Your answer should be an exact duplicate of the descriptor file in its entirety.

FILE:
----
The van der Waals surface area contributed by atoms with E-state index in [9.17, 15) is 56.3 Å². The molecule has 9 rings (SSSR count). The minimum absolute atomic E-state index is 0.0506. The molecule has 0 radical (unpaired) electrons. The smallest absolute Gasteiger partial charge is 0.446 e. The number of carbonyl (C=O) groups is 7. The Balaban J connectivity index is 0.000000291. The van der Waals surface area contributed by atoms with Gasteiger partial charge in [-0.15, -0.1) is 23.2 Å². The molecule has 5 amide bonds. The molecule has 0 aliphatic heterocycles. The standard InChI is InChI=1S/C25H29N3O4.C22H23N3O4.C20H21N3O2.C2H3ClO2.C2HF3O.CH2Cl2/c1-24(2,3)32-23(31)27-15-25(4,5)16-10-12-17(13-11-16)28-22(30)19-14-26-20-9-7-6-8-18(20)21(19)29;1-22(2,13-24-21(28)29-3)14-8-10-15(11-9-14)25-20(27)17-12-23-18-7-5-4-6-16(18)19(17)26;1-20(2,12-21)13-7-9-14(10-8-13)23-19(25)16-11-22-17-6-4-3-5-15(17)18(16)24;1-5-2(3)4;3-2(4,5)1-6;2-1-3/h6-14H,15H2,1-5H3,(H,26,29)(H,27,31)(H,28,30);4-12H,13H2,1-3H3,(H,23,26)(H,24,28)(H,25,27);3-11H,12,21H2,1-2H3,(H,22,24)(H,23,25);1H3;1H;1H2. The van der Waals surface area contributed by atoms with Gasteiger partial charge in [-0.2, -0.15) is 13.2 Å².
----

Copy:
The van der Waals surface area contributed by atoms with E-state index in [9.17, 15) is 56.3 Å². The molecule has 9 rings (SSSR count). The minimum absolute atomic E-state index is 0.0506. The molecule has 0 radical (unpaired) electrons. The smallest absolute Gasteiger partial charge is 0.446 e. The number of carbonyl (C=O) groups is 7. The Balaban J connectivity index is 0.000000291. The van der Waals surface area contributed by atoms with Gasteiger partial charge in [-0.15, -0.1) is 23.2 Å². The molecule has 5 amide bonds. The molecule has 0 aliphatic heterocycles. The standard InChI is InChI=1S/C25H29N3O4.C22H23N3O4.C20H21N3O2.C2H3ClO2.C2HF3O.CH2Cl2/c1-24(2,3)32-23(31)27-15-25(4,5)16-10-12-17(13-11-16)28-22(30)19-14-26-20-9-7-6-8-18(20)21(19)29;1-22(2,13-24-21(28)29-3)14-8-10-15(11-9-14)25-20(27)17-12-23-18-7-5-4-6-16(18)19(17)26;1-20(2,12-21)13-7-9-14(10-8-13)23-19(25)16-11-22-17-6-4-3-5-15(17)18(16)24;1-5-2(3)4;3-2(4,5)1-6;2-1-3/h6-14H,15H2,1-5H3,(H,26,29)(H,27,31)(H,28,30);4-12H,13H2,1-3H3,(H,23,26)(H,24,28)(H,25,27);3-11H,12,21H2,1-2H3,(H,22,24)(H,23,25);1H3;1H;1H2. The van der Waals surface area contributed by atoms with Gasteiger partial charge in [-0.2, -0.15) is 13.2 Å².